# Algorithm Problem Review # 6: Reverse the Number

This problem is found on LeetCode. I’ve done a lot of reversing strings and numbers so I thought this problem should be easy. It wasn’t…I found out here that reading closely is important even if you think you know what you’re doing.

# Problem 7: Reverse Integer

Given a signed 32-bit integer `x`, return `x` with its digits reversed. If reversing `x` causes the value to go outside the signed 32-bit integer range `[-2^31, 2^31 - 1]`, then return `0`.

Assume the environment does not allow you to store 64-bit integers (signed or unsigned).

Input: x = 123
Output: 321

Input: x = -123
Output: -321

Input: x = 120
Output: 21

Input: x = 0
Output: 0

## Constraints:

• `-2^31 <= x <= 2^31 - 1`
`function reverse(x){}`

# Understanding The Problem

The input I’m given is an integer, x. This function aims to return an integer that is a reverse of the original x input. Side note, the part that I missed and didn’t understand too much was the 32-bit range. So I will explain this part more later. This caused my function to fail the test a few times.

# Breaking it Down

Laying out my comments on what I need to do.

`function reverse(x){// do something// return the reversed number}`

“Do something”: My plan here was simple. I am very familiar with reversing strings so I decided why not turn this integer into a string and go from there. After turning it into a string, I will split it so it becomes and array of numbers. Use the reverse function to reverse that array. Then rejoin it back together with the join function. And finally return it back into an integer value with the parseInt function.

I may have a negative input value, so in order to deal with that I will make a variable that tells me if the value is negative or not. If it is, I will be sure to add the “-” to the beginning of the array before rejoining it together and turning it into an integer. If I didn’t do that, then the negative will make turning a string such as “321-” into an integer difficult.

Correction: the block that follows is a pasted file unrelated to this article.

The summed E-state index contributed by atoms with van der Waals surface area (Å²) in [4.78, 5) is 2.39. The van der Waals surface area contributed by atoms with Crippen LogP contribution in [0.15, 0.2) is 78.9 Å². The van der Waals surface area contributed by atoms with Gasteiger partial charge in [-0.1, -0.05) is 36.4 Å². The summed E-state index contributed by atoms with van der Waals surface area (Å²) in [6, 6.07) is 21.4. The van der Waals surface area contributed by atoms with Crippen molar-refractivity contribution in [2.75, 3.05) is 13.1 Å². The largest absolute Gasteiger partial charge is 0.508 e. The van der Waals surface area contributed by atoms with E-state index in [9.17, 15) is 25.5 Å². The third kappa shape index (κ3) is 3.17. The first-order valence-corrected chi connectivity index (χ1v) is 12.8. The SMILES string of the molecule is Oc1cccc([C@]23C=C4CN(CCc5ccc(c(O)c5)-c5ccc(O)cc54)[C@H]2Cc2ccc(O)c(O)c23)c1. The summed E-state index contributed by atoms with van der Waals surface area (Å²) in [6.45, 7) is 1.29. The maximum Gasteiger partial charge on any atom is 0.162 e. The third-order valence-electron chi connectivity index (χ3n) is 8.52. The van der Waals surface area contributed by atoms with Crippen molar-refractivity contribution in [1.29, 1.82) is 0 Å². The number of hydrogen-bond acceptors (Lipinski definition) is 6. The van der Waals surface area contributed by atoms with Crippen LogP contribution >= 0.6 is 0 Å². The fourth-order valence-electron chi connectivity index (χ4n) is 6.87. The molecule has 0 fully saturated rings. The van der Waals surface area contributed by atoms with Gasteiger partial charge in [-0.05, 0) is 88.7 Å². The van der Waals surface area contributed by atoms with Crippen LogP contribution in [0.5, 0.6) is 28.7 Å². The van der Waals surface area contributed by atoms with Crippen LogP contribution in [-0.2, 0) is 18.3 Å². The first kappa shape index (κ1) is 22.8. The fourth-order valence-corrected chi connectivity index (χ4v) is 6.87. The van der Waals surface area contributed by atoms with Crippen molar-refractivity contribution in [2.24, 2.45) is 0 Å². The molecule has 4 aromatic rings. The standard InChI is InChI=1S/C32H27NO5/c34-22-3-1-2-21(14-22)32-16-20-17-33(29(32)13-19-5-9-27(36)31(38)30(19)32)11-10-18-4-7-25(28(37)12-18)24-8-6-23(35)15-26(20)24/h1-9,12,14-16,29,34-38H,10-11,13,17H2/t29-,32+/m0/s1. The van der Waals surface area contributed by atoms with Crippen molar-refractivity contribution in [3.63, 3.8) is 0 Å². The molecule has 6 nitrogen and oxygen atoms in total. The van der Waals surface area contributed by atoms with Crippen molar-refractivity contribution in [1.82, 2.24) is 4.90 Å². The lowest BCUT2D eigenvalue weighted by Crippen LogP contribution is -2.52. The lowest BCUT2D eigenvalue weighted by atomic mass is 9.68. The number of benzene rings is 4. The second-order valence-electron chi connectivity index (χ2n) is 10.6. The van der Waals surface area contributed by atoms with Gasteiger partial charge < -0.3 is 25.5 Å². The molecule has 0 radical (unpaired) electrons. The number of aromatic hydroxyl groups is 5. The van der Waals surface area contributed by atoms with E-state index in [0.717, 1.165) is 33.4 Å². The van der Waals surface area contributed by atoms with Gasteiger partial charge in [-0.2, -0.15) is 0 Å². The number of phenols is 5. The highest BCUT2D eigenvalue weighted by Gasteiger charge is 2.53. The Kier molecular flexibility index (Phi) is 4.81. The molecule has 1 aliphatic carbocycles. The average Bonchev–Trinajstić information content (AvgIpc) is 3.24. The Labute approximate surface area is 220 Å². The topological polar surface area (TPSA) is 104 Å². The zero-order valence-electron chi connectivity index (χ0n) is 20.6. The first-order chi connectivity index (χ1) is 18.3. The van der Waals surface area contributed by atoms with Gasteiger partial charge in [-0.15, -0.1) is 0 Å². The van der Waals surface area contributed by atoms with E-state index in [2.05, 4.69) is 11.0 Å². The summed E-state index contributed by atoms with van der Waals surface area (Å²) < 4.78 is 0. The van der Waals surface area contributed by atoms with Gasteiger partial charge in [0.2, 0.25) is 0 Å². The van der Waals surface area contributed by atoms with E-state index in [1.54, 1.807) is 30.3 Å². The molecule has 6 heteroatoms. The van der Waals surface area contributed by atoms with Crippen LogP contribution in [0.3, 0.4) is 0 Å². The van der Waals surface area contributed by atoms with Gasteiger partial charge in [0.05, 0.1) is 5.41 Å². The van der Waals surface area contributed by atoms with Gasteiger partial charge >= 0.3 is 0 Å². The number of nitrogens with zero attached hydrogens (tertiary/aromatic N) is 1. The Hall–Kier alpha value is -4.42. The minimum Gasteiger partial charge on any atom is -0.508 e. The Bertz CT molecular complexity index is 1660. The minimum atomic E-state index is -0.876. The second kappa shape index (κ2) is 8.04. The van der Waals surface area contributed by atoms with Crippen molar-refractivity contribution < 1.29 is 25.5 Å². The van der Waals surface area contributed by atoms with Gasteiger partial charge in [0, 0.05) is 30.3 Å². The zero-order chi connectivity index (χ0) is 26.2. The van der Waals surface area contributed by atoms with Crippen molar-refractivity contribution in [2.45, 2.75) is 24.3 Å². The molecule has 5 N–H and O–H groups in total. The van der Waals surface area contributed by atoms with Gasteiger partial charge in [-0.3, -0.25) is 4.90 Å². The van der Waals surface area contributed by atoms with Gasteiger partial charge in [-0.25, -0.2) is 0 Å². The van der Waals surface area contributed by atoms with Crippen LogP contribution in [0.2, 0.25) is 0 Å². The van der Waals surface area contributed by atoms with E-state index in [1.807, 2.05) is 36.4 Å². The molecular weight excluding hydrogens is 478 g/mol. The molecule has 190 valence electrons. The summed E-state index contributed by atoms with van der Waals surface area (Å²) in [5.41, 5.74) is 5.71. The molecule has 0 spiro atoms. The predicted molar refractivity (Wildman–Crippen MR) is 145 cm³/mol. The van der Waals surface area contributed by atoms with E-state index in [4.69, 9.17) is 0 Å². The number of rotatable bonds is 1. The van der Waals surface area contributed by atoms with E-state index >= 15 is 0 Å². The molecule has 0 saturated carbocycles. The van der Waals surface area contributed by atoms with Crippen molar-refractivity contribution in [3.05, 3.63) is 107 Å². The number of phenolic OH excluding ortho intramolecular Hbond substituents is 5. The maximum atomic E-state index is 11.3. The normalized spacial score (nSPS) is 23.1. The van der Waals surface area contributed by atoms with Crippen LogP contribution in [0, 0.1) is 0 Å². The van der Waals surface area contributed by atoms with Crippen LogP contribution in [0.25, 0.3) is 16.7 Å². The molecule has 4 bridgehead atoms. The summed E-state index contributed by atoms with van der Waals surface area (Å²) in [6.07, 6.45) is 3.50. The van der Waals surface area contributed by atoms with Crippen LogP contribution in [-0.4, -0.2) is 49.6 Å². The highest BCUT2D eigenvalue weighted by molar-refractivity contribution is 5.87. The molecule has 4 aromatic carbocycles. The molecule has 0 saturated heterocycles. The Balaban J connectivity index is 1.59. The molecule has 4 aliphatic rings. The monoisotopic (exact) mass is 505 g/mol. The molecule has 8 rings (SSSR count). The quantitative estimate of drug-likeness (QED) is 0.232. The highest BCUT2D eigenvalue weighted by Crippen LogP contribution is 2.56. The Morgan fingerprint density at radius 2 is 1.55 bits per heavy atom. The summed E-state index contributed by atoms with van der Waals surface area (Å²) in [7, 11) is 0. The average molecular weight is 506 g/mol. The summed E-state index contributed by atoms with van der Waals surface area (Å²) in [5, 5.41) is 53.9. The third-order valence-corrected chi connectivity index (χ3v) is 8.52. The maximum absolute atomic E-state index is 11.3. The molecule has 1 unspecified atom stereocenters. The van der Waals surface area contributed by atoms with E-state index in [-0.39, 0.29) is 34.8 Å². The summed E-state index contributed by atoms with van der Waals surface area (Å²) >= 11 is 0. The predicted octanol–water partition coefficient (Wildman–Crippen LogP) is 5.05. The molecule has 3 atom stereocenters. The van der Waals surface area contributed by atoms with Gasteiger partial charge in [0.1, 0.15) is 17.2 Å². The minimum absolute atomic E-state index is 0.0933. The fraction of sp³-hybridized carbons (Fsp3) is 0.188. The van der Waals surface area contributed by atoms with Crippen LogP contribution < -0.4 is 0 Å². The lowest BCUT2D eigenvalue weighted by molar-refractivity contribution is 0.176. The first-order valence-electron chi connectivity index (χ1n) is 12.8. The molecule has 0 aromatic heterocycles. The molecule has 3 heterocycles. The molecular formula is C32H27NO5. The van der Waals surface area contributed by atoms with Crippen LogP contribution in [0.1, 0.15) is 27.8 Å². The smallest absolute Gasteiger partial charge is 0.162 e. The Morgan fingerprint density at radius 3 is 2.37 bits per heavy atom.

`function reverse(x){// is x negative? default negative to be false  let negative = false// if statement to change the negative varible to true if x is a negative number  if (x < 0){    negative = true  }// turn the x into a string and split, reverse, join it together and turn it back into an integer number  x = x.toString().split("").reverse()// add the negative to the array if x was negative to start with  if (negative){    x.unshift("-")  }  x = parseInt(x.join(""))// return the reversed number  return x}`

This initially passed the simple test but failed the overall test on LeetCode. This is why there is an emphasis on understanding every part of the question so you can give the test what it wants.

## What is a 32-bit signed integer

This is an integer that is represented in 32 bits. Bits are binary (0s and 1s) so a 32-bit signed integer is an integer that is represented by a string of 32 (or less) 0s and 1s. In this case, the largest value the number can represent is 2³¹-1 and the smallest value is -2³¹.

So upon re-reading the question, if the reversed number value falls beyond the 32-bit integer range I should return 0 instead of the reversed number. To do this I will have an if statement to check if the reversed value falls beyond the 32-bit range, if so I will return 0.

The JavaScript Math.pow() function allows me to get the base to the exponent power of a number so I will use that to help me.

`function reverse(x){// is x negative? default negative to be false  let negative = false// if statement to change the negative varible to true if x is a negative number  if (x < 0){    negative = true  }// turn the x into a string and split, reverse, join it together and turn it back into an integer number  x = x.toString().split("").reverse()// add the negative to the array if x was negative to start with  if (negative){    x.unshift("-")  }  x = parseInt(x.join(""))// checking if the value is beyond the 32-bit range and returning 0 if so.  if (x > (Math.pow(2, 31) - 1) || x < Math.pow(-2,31)){    return 0  }// return the reversed number  return x}`

# SOLVED — O(n)

`function reverse(x){  let negative = false  if (x < 0){    negative = true  }  x = x.toString().split("").reverse()  if (negative){    x.unshift("-")  }  x = parseInt(x.join("")  if (x > (Math.pow(2, 31) - 1) || x < Math.pow(-2,31)){    return 0  }  return x}`

# My Thoughts + Refactoring

I learned a lot about bytes and bits with this question. Also learned a new JS Math function: Math.pow(base, element) which came in handy. After doing some research I found a better was to return the negative to the integer after turning it into a string and reversing it.

Instead of having more variables and checking if a number is positive or negative, I can use the JS Math function: Math.sign(number). This returns -1 if the number is negative or returns 1 if the number is positive. I can just multiple the reversed number by this returned value to get a negative number negative again after losing the negative sign from stringifying and returning to a number. In fact this makes the code look much smaller and neater.

`function reverse(x){//create a new variable xReversed split, reverse, join and return it to a number in one line. Then multiply it by the sign of the input x.let xReversed = parseInt(x.toString().split("").reverse().join("")) * Math.sign(x)if (xReversed > (Math.pow(2, 31) - 1) || x < Math.pow(-2,31)){    return 0  }return xReversed}`